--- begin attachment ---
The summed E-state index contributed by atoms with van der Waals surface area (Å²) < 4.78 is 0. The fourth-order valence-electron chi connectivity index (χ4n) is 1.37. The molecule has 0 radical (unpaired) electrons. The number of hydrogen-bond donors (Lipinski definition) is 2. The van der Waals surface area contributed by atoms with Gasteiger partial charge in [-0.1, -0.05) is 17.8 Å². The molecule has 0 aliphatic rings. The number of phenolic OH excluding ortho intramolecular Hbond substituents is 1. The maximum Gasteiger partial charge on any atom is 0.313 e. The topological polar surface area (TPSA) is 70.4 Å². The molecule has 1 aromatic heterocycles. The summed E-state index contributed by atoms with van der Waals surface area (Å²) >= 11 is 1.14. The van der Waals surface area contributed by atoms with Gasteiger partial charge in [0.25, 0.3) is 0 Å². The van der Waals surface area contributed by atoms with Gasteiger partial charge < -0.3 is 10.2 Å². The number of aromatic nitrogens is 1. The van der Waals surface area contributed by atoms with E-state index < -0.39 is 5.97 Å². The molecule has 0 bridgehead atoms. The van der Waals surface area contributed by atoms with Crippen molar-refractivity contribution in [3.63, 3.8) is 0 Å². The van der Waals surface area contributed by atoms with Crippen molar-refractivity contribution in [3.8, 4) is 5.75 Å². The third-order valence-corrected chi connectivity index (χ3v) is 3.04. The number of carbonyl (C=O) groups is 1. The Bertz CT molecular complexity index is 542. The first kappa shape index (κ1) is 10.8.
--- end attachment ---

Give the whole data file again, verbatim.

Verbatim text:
The summed E-state index contributed by atoms with van der Waals surface area (Å²) < 4.78 is 0. The fourth-order valence-electron chi connectivity index (χ4n) is 1.37. The molecule has 0 radical (unpaired) electrons. The number of hydrogen-bond donors (Lipinski definition) is 2. The van der Waals surface area contributed by atoms with Gasteiger partial charge in [-0.1, -0.05) is 17.8 Å². The molecule has 0 aliphatic rings. The number of phenolic OH excluding ortho intramolecular Hbond substituents is 1. The maximum Gasteiger partial charge on any atom is 0.313 e. The topological polar surface area (TPSA) is 70.4 Å². The molecule has 1 aromatic heterocycles. The summed E-state index contributed by atoms with van der Waals surface area (Å²) >= 11 is 1.14. The van der Waals surface area contributed by atoms with Gasteiger partial charge in [0.25, 0.3) is 0 Å². The van der Waals surface area contributed by atoms with Gasteiger partial charge < -0.3 is 10.2 Å². The number of aromatic nitrogens is 1. The van der Waals surface area contributed by atoms with E-state index < -0.39 is 5.97 Å². The molecule has 0 bridgehead atoms. The van der Waals surface area contributed by atoms with Crippen molar-refractivity contribution in [3.63, 3.8) is 0 Å². The van der Waals surface area contributed by atoms with Crippen molar-refractivity contribution in [3.8, 4) is 5.75 Å². The third-order valence-corrected chi connectivity index (χ3v) is 3.04. The number of carbonyl (C=O) groups is 1. The Bertz CT molecular complexity index is 542. The first kappa shape index (κ1) is 10.8.